But, all that said, she’s been given candy bars for Halloween that she had to surrender. Her friends and sisters can eat candy bars, Hershey kisses, and anything else without the slightest care. Her thought when someone offers her something sweet is to ask what is in it, and almost every time, decline.

I asked her if she wanted one with almonds or not. Almonds—despite being a tree nut—is one thing she can eat. She didn’t care. She said she could pick out the almonds if she didn’t like them.

I feel like we’re in Willy Wonka and the Chocolate Factory and our home on Christmas will be like Charlie’s. All of the excitement in the house will be watching a kid eat a single piece of candy.

It breaks my heart that all my little girl wants for Christmas is a piece of chocolate. 💔 🎄🍫

Sisterly Care

I was hanging out yesterday with the four youngest kiddos while V took O to a birthday party. First, crawling twins are incredibly “fun” to keep up with and try to prevent them from toppling over everything they pull themselves up on.

MC, our four-year old, is not always the most attentive child. I love her to tears, but I wouldn’t peg her as the “Daddy’s Little Helper” type. She marches to her own beat.

She yelled at me “The baby has something in her mouth!”

I wasn’t sure what she said at first.

“She’s biting something!”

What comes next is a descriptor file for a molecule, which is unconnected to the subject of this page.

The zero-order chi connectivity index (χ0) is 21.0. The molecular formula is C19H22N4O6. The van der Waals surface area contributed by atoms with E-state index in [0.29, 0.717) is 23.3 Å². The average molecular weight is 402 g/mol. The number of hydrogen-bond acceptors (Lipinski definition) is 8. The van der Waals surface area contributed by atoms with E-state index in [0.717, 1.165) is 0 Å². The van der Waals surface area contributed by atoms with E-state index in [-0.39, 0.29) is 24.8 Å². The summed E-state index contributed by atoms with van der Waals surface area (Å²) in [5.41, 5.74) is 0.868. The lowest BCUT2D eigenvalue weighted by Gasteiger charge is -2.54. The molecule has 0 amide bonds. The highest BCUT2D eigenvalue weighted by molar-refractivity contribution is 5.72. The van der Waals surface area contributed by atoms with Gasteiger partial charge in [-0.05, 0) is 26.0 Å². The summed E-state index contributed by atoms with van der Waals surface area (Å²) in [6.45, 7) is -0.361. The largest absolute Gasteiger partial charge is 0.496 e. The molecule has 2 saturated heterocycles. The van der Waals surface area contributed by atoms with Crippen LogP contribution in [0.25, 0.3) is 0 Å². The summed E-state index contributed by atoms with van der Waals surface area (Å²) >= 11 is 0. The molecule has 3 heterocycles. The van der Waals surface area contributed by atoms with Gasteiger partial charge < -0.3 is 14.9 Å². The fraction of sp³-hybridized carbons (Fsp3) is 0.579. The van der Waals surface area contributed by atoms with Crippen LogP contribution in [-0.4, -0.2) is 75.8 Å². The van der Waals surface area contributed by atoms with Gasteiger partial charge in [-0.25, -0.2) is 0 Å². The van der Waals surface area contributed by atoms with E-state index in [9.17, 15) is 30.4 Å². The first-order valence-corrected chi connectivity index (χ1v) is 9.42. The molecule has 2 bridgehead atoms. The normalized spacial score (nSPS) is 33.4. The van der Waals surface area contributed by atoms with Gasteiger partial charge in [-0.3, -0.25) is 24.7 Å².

Before I had a chance to get to the baby, MC had ran over, stuck her finger in her mouth, and fished out the little piece of a wicker chair that had flaked off.

I am so proud of her. She realized how dangerous it was for one of her baby sisters to be eating something unknown, got my attention, and went into action to resolve it. At the end of the day, the little piece wouldn’t have caused any harm, I don’t think, but who knows what it could have been.

Later on, she realized the twins were quite interested in the little collection of Cheerios and other foodstuffs they had thrown off their trays earlier at lunch. Totally unprompted she says “They shouldn’t try to eat those. They’re old. I’m going to sweep.” She went to the closet, pulled out a toy broom and a dust pan, then cleaned up the floor around the table.

No deep reflection on this besides I’m really proud of MC. She really wants to take care of her sisters.